• No he's not the type who would go to HR about 'unwanted attention' if I asked him out.


I think it could be possible I like him and so am over analysing what he says/does, but at the same time he really seemed like he liked me that way.  Even my boss has asked me about it because she hoped something would happen (not often a boss says that!). Two other colleagues have told me, totally without me saying anything to them, that they've seen us around working together and asked if we were dating because that was the impression they got from the way we worked together and the way he looked at me so I feel like there is something there, but maybe he's just not into me as much as I am to him.

I totally get the advice about allowing him to see it's ok to ask me and me making the first move if I really want to know.  I think one of the reasons I really want him to make the move is because he is really laid back and easy going.  With that is the fact he lives in nearest city and has no car while I live in nearby small town. Now he's asked if there's a station where I live and how far to my house, but I want to know he can put some effort in.  I feel like if he can't even ask me out, will he be committed enough to carry on a relationship when he has to get on a 30 min train and a short bus ride to see me. Would he say yes if I asked, because it was easier, and if it started to go somewhere, would I be the one doing all the running IYKWIM?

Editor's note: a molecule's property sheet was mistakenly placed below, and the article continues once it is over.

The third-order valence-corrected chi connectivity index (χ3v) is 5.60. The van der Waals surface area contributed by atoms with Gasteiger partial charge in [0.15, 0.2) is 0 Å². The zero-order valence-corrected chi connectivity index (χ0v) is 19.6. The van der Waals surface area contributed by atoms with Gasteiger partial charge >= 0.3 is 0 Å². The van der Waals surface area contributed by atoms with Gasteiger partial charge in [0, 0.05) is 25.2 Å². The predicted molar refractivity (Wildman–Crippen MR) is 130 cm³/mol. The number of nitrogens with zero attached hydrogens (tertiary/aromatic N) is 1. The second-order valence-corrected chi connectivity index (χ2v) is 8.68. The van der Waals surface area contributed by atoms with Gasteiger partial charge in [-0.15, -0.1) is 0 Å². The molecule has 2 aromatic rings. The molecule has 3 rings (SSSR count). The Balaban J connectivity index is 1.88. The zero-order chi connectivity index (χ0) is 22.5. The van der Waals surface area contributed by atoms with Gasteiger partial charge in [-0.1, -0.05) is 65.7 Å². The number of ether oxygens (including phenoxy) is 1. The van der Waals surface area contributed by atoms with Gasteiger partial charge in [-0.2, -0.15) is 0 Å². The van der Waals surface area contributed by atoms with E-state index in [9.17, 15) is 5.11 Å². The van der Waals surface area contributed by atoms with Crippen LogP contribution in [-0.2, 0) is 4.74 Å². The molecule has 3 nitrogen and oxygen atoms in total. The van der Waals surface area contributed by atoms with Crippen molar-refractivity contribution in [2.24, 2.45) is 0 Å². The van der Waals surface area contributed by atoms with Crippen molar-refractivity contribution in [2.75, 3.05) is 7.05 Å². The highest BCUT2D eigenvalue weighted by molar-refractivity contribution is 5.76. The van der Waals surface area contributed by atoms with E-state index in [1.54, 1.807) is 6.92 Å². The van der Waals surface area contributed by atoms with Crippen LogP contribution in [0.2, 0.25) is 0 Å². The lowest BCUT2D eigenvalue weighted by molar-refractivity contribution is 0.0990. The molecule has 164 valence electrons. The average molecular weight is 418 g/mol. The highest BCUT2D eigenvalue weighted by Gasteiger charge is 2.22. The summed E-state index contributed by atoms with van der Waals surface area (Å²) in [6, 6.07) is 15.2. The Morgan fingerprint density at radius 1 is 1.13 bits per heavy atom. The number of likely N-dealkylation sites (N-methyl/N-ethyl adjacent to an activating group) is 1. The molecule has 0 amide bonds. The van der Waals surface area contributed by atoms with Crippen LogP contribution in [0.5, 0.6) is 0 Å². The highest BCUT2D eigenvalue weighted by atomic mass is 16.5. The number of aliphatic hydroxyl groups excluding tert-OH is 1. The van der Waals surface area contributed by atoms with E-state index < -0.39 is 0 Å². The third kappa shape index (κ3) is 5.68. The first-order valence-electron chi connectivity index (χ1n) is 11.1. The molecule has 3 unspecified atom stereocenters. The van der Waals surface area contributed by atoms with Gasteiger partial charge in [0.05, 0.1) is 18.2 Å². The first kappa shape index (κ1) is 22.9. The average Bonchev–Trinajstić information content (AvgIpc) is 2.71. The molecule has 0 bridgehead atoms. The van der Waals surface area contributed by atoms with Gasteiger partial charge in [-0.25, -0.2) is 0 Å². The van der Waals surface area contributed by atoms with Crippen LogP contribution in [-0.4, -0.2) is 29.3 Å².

I guess I really like him but I want to know he is serious, not just messing around.

This week he asked me about my plans for the days he wasn't in the office and I told him I had Thurs + Fri off to celebrate my birthday and see folks etc. He has my phone number and we've texted a bit. I guess I will see if he bothers to wish me happy birthday.  But.......yesterday he was eating his lunch at his desk and being very quiet looking at the computer. I asked what he was reading and he very casually said 'oh, just a few profiles'. I looked across and he was on a dating site! I didn't know what to say so I think I just casually said oh right, or something dumb.

But I think, if he can be actively internet dating and yet not asking out the single girl sat right next to him, who he has very definitely flirted with, then maybe he's just entertaining himself while at work and who knows what he's doing on his own time!